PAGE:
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Screen Time and Student Mental Health

Deputy Principal - Student & Staff Wellbeing, Mr Patrick Brennan

Mr Patrick Brennan, Deputy Principal - Student & Staff Wellbeing

From Deputy Principal – Student & Staff Wellbeing, Mr Patrick Brennan

Teachers have long recognised the educational and developmental benefits of digital technologies in the classroom. Like a number of other schools, the extent to which Waverley College integrates computer technology into blended learning programs has been adjusted over the years to suit the needs of our students. We believe in a balanced approach and acknowledge that, while computers are an important and valuable resource in the classroom, they should be one of many tools used by the teacher in the delivery of the curriculum.

The amount of time that students are spending in front of screens has undoubtedly increased over the past decade. Long gone are the days where students would write essays by hand or gather research materials from hardcover books. While personal computers, mobile phones and tablets all have tremendous benefits for students’ learning and social development, they have also presented new challenges. Waverley College values the research, which clearly indicates that boys retain more information by writing over typing. Importantly, most students will also sit a three-hour HSC Exam for each subject that involves writing – not typing – a response. Handwriting is a crucial tool that needs to be developed, practised and improved like any other fine motor skill. Having marked the HSC for many years, it’s important to note that you can’t award marks if you’re unable to understand what’s been written.

At a seminar that I attended last year, it was suggested that there was a significant spike in mental health issues among school-aged kids at the point where over 50% of adolescents owned a mobile phone. Our students can receive a skewed view of reality from the social media posts they’re exposed to – digitally enhanced photos where friends are only having ‘the time of their lives’, not to mention the eternal drive to achieve as many ‘likes’ as possible. Increased interconnectedness in the online world has also meant that schoolyard comments and bullying behaviours no longer stop when the 3:15pm bell rings. Bullying now takes place online, after hours. According to Australia’s eSafety Commissioner, one in five children have experienced some form of cyberbullying (Karp, 2018). Thankfully, our own 2020 student Wellbeing Survey suggests a lower number within our College community.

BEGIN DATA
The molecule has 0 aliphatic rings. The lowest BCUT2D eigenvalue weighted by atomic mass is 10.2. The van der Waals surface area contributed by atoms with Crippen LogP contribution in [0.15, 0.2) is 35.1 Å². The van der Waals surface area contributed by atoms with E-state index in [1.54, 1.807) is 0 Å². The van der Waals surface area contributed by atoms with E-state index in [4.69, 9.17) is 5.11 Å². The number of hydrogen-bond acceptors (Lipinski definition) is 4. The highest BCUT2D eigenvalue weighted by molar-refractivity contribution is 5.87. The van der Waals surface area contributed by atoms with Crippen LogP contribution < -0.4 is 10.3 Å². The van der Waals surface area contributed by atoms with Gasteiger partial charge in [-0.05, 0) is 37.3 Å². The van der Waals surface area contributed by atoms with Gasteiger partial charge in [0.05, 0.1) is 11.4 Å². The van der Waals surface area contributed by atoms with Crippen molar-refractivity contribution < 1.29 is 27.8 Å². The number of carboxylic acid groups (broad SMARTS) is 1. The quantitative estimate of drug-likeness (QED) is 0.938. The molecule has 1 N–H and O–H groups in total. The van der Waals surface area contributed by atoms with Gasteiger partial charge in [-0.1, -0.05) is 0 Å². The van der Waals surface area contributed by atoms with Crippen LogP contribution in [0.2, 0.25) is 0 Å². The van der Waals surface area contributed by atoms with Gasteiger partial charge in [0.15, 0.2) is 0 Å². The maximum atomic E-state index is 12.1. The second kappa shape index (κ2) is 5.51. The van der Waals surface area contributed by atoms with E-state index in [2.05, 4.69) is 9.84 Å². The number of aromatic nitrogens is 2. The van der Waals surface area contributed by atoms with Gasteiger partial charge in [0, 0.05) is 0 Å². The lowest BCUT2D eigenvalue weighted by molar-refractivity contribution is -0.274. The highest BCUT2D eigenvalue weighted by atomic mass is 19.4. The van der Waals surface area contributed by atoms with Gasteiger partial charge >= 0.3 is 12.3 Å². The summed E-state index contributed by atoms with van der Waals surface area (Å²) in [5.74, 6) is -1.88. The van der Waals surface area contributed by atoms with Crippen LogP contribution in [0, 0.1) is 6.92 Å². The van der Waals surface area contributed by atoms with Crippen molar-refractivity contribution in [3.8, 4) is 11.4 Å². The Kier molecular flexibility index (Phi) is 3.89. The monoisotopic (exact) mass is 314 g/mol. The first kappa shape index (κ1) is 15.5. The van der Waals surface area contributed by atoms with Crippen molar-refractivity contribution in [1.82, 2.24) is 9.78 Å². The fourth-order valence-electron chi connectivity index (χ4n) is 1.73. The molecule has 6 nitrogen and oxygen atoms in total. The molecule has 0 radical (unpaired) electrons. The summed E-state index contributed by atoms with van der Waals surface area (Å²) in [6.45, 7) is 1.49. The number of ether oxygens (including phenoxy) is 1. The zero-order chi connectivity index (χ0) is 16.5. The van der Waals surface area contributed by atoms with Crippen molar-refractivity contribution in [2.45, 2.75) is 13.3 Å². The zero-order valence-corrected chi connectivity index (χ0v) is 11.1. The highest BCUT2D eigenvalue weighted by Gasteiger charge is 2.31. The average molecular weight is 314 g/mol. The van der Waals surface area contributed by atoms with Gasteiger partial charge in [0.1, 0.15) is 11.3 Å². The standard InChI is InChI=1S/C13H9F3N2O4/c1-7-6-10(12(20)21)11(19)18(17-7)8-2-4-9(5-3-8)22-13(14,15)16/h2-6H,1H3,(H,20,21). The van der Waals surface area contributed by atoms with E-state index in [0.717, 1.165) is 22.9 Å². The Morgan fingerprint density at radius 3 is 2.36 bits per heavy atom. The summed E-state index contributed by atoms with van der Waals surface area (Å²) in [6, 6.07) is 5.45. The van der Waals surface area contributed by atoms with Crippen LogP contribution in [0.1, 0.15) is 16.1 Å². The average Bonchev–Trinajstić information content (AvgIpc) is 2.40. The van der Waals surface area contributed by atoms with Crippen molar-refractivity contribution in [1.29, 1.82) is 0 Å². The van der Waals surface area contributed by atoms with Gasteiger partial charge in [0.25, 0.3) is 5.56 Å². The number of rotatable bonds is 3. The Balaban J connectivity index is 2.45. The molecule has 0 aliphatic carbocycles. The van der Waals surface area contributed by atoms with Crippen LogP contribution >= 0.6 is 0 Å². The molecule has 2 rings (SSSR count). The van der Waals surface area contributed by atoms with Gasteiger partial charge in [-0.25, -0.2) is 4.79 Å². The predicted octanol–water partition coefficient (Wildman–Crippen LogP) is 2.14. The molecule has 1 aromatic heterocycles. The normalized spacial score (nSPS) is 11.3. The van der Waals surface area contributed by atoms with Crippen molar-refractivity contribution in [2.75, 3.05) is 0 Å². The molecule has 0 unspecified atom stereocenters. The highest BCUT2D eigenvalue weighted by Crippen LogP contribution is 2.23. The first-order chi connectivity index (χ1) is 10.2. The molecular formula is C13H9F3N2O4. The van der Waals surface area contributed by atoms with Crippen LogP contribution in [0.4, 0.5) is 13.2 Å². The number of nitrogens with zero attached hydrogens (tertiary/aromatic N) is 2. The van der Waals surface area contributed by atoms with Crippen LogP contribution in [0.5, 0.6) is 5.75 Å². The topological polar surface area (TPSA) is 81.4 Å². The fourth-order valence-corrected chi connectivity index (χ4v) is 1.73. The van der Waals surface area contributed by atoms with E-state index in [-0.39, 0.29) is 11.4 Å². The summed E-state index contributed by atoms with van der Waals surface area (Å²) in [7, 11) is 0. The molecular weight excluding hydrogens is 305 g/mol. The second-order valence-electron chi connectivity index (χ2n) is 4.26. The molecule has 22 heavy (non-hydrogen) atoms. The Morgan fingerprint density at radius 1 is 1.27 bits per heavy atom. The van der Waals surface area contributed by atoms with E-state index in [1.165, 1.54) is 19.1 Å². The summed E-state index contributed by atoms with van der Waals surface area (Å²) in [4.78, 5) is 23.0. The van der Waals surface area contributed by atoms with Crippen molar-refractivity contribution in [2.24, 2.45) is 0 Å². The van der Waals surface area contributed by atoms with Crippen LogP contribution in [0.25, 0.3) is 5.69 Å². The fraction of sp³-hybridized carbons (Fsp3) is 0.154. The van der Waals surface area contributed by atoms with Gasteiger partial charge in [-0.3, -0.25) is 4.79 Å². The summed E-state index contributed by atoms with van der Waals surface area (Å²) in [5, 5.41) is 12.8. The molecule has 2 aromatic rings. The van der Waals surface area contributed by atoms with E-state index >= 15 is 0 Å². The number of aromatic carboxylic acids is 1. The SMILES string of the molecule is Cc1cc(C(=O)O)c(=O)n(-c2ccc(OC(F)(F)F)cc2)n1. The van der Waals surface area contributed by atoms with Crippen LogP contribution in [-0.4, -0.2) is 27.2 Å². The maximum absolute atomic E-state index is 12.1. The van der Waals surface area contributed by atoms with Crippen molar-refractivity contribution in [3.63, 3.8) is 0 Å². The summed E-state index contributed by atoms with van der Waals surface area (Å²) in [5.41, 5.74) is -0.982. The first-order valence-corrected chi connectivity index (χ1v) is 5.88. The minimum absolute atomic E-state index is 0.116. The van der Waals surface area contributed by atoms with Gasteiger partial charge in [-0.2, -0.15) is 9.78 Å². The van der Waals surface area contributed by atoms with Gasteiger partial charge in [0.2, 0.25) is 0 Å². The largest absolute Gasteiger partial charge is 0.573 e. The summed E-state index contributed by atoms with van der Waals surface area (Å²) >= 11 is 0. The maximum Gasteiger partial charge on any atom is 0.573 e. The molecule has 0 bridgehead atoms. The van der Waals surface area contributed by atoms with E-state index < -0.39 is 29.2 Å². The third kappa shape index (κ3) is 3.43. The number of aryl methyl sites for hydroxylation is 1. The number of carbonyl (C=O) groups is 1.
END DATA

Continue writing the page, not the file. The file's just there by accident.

Cyberbullying, unlike traditional bullying, is said to be far more invasive and complex. It can range from abusive text messages to humiliation, exclusion, imitation and nasty gossip. There’s no doubt that bullying of this nature has an impact on the mental health of young people. Governments have recognised these risks, with some announcing that students will be banned from using their mobile phones during school hours. Waverley College’s phone policy acknowledges that most students act responsibly in this space, so we allow phones to be kept in lockers and accessed only at recess and at lunch in House locker areas. What the Government forgets is that most laptops and iPads can perform the same functions as mobile phones, yet these are permitted into most classrooms.

Waverley College continues to have zero tolerance in the cyberbullying space. Students who engage in this behaviour will receive a lengthy suspension or permanent exclusion. It’s important to remind students who are exposed to trolls of the four simple rules:

  • Take a screenshot of the post
  • Delete the offensive post
  • Do not engage with the troll
  • Report the incident to a Head of House

As bullying is increasingly occurring outside of school hours, the burden to police screen time often falls to parents. However, the College is here to help by implementing automatic curfews for school-issued laptops and tracking internet use on these devices. Any concerning searches are reported to our Heads of House. As educators, we’re in a position to teach our students how to use digital technologies responsibly to support their mental health and wellbeing. We do this at assemblies, in PDHPE, during wellbeing time and at House meetings. Ultimately, technology is an inevitable part of our modern lives. We can’t protect our young people from the pitfalls of technology 24/7, but we can work to improve their mental health inside and outside of the classroom.